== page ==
What methods have you found successful in composting your coffee beans after brewing?
For all things composting, we asked lots of questions to start to identify best practices. Our friend Britt Browne, founder/owner of Finca Tierra Negra, is an awesome resource (we also provide her with lots of coffee grounds!). We followed her lead in taking the "lasagna" approach to composting, where you layer "greens" waste (food scraps, green leaves, stuff with enzymes) with "browns" (dried leaves, coffee, clippings).
In the kitchen, we store all food scraps in a decent-sized container and place it in the freezer to achieve a nice mass before adding to our outside compost. At the same time, we keep our coffee grounds stored in another container in a cupboard. When the "greens" container is full, we add it to the lasagna compost bin outside, and layer coffee, dead leaves and a "soil starter" from Finca Tierra Negra on top.
How do you find the “lasagna” compost bin method works as compared to directly adding the grounds on top of the soil?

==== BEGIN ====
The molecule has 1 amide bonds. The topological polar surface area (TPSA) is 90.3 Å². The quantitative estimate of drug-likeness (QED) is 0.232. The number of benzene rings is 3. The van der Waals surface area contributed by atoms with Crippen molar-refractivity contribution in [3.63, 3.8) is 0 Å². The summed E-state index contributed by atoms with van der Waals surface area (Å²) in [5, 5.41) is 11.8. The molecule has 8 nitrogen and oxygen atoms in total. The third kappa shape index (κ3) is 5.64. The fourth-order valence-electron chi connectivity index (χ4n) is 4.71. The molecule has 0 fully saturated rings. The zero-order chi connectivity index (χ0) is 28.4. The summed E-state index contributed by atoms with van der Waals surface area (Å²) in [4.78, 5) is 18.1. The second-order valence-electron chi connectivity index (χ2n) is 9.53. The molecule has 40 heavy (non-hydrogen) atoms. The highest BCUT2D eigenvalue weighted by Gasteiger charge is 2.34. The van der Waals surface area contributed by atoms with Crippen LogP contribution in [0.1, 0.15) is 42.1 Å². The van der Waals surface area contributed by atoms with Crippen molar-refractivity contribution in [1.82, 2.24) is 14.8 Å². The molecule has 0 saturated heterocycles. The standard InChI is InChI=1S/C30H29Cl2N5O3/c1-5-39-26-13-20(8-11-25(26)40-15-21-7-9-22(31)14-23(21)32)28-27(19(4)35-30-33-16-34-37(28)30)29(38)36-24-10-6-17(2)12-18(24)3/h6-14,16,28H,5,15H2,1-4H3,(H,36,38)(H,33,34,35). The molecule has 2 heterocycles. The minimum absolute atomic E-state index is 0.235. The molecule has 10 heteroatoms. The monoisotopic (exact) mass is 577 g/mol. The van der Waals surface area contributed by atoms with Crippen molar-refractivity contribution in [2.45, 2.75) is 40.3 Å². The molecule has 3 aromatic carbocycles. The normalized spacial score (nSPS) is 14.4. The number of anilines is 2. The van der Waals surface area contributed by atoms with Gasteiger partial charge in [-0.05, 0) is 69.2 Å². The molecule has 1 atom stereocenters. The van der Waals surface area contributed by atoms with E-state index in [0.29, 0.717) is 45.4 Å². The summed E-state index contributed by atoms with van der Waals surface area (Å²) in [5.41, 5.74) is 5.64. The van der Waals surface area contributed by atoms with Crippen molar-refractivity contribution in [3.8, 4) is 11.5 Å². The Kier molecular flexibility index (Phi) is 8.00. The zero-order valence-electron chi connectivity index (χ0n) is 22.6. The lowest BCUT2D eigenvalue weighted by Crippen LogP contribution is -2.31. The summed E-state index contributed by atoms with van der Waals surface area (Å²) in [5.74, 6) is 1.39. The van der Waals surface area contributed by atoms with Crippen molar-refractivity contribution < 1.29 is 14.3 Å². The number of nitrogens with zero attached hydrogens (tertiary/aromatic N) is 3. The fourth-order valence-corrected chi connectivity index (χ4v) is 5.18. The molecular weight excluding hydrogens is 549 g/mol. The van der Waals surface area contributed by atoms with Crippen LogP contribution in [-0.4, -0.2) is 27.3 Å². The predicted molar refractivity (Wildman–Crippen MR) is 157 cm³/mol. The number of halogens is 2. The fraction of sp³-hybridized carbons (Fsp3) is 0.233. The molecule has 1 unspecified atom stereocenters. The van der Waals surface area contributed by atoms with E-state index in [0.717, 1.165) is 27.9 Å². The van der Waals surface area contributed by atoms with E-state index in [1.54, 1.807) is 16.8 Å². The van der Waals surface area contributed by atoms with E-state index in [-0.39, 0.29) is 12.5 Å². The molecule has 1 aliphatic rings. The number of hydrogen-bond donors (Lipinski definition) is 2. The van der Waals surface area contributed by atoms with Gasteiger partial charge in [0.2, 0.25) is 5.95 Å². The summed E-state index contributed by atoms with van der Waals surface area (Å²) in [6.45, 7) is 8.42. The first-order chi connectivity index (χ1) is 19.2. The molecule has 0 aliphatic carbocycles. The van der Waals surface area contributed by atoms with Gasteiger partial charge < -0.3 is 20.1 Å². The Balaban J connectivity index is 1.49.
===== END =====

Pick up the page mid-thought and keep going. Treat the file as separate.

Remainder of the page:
We definitely compost it first. Coffee has a lot of nitrogen, which is great for soil, but adding it on its own to the soil can raise the pH. Also, caffeine is the coffee plant's natural, evolutionary tactic to thwart weeds and harmful pests. So left on its own on the ground, it could actually wind up harming the plants it's next to. In the compost, it will contribute to balancing out pH as all the ingredients react together.
We’ve seen different approaches to "greens" vs "browns" for composting, and have heard coffee fit into both categories by different sources. We consider all food scraps and fresh green leaves as "greens" — these basically provide a lot of enzymes to the compost pile. We usually lump brown, dead leaves, clippings, and coffee grounds together as browns, but aim to add these in a 3-to-1 ratio with greens.
What kind of coffee filters do you use? How do you responsibly dispose of the coffee filters?
We use white V60 and Chemex filters. White filters are oxygen-bleached and don't add any flavor to your coffee, whereas kraft filters contribute a kraft papery taste we can't help but notice! Coffee filters will compost best if you don't let them dry out (so keep them in your coffee or greens collection), and—as with all food scraps—they will compost quicker if you tear or break them down into smaller pieces.